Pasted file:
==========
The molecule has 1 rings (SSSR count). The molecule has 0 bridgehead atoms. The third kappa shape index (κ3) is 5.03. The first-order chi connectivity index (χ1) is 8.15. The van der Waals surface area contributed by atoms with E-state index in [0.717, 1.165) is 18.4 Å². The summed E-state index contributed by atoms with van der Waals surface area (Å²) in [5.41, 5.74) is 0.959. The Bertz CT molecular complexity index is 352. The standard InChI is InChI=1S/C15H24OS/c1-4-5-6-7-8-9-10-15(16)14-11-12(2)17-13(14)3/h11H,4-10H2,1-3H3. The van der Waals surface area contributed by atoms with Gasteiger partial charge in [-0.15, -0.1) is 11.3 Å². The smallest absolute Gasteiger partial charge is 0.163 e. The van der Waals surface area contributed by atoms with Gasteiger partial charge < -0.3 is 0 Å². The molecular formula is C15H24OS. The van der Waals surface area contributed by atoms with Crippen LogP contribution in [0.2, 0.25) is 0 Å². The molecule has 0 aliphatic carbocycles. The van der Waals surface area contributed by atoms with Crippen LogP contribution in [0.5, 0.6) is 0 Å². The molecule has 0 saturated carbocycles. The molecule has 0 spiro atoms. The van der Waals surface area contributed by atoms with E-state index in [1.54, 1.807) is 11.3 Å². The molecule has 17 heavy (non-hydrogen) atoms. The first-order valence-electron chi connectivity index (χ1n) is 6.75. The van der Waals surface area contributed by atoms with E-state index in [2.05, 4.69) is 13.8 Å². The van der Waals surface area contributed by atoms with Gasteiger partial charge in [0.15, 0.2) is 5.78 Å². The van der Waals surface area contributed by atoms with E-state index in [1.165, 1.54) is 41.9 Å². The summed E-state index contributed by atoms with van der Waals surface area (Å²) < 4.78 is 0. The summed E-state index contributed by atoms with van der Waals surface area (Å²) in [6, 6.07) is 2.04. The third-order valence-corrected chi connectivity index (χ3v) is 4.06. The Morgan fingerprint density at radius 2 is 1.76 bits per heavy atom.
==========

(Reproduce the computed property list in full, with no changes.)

The molecule has 1 rings (SSSR count). The molecule has 0 bridgehead atoms. The third kappa shape index (κ3) is 5.03. The first-order chi connectivity index (χ1) is 8.15. The van der Waals surface area contributed by atoms with E-state index in [0.717, 1.165) is 18.4 Å². The summed E-state index contributed by atoms with van der Waals surface area (Å²) in [5.41, 5.74) is 0.959. The Bertz CT molecular complexity index is 352. The standard InChI is InChI=1S/C15H24OS/c1-4-5-6-7-8-9-10-15(16)14-11-12(2)17-13(14)3/h11H,4-10H2,1-3H3. The van der Waals surface area contributed by atoms with Gasteiger partial charge in [-0.15, -0.1) is 11.3 Å². The smallest absolute Gasteiger partial charge is 0.163 e. The van der Waals surface area contributed by atoms with Gasteiger partial charge < -0.3 is 0 Å². The molecular formula is C15H24OS. The van der Waals surface area contributed by atoms with Crippen LogP contribution in [0.2, 0.25) is 0 Å². The molecule has 0 aliphatic carbocycles. The van der Waals surface area contributed by atoms with Crippen LogP contribution in [0.5, 0.6) is 0 Å². The molecule has 0 saturated carbocycles. The molecule has 0 spiro atoms. The van der Waals surface area contributed by atoms with E-state index in [1.54, 1.807) is 11.3 Å². The molecule has 17 heavy (non-hydrogen) atoms. The first-order valence-electron chi connectivity index (χ1n) is 6.75. The van der Waals surface area contributed by atoms with E-state index in [2.05, 4.69) is 13.8 Å². The van der Waals surface area contributed by atoms with Gasteiger partial charge in [0.15, 0.2) is 5.78 Å². The van der Waals surface area contributed by atoms with E-state index in [1.165, 1.54) is 41.9 Å². The summed E-state index contributed by atoms with van der Waals surface area (Å²) < 4.78 is 0. The summed E-state index contributed by atoms with van der Waals surface area (Å²) in [6, 6.07) is 2.04. The third-order valence-corrected chi connectivity index (χ3v) is 4.06. The Morgan fingerprint density at radius 2 is 1.76 bits per heavy atom.